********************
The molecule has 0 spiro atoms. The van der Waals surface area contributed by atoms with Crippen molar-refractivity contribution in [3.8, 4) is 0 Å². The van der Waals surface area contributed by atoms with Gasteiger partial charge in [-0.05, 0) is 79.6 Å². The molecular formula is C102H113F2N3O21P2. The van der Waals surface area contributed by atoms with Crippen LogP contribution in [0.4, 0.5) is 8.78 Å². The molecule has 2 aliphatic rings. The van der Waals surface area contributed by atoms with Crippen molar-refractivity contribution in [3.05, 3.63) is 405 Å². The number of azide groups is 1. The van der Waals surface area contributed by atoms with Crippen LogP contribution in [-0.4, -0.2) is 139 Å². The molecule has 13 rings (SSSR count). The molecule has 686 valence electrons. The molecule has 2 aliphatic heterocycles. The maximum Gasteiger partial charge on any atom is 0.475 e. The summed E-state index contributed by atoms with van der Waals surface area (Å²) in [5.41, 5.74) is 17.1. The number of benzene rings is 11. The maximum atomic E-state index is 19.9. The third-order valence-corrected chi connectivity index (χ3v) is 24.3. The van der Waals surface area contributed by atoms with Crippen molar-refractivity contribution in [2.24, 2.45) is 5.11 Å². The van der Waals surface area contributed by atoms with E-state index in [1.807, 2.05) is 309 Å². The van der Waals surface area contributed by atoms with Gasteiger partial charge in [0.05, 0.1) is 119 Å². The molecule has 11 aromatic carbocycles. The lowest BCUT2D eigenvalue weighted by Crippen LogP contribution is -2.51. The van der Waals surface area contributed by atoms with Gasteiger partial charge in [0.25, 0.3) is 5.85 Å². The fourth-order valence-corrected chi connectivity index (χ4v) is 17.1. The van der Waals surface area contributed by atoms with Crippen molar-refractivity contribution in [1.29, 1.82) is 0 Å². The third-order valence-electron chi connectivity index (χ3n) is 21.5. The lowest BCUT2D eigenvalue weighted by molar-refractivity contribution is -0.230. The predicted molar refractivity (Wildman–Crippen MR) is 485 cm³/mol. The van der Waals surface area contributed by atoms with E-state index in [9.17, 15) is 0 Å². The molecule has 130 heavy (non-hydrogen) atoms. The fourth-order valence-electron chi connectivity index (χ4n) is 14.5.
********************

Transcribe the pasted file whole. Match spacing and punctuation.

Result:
The molecule has 0 spiro atoms. The van der Waals surface area contributed by atoms with Crippen molar-refractivity contribution in [3.8, 4) is 0 Å². The van der Waals surface area contributed by atoms with Gasteiger partial charge in [-0.05, 0) is 79.6 Å². The molecular formula is C102H113F2N3O21P2. The van der Waals surface area contributed by atoms with Crippen LogP contribution in [0.4, 0.5) is 8.78 Å². The molecule has 2 aliphatic rings. The van der Waals surface area contributed by atoms with Crippen molar-refractivity contribution in [3.05, 3.63) is 405 Å². The number of azide groups is 1. The van der Waals surface area contributed by atoms with Crippen LogP contribution in [-0.4, -0.2) is 139 Å². The molecule has 13 rings (SSSR count). The molecule has 686 valence electrons. The molecule has 2 aliphatic heterocycles. The maximum Gasteiger partial charge on any atom is 0.475 e. The summed E-state index contributed by atoms with van der Waals surface area (Å²) in [5.41, 5.74) is 17.1. The number of benzene rings is 11. The maximum atomic E-state index is 19.9. The third-order valence-corrected chi connectivity index (χ3v) is 24.3. The van der Waals surface area contributed by atoms with Crippen molar-refractivity contribution in [2.24, 2.45) is 5.11 Å². The van der Waals surface area contributed by atoms with E-state index in [1.807, 2.05) is 309 Å². The van der Waals surface area contributed by atoms with Gasteiger partial charge in [0.05, 0.1) is 119 Å². The molecule has 11 aromatic carbocycles. The lowest BCUT2D eigenvalue weighted by Crippen LogP contribution is -2.51. The van der Waals surface area contributed by atoms with Gasteiger partial charge in [0.25, 0.3) is 5.85 Å². The fourth-order valence-corrected chi connectivity index (χ4v) is 17.1. The van der Waals surface area contributed by atoms with Crippen molar-refractivity contribution in [1.29, 1.82) is 0 Å². The third-order valence-electron chi connectivity index (χ3n) is 21.5. The lowest BCUT2D eigenvalue weighted by molar-refractivity contribution is -0.230. The predicted molar refractivity (Wildman–Crippen MR) is 485 cm³/mol. The van der Waals surface area contributed by atoms with E-state index in [9.17, 15) is 0 Å². The molecule has 130 heavy (non-hydrogen) atoms. The fourth-order valence-electron chi connectivity index (χ4n) is 14.5.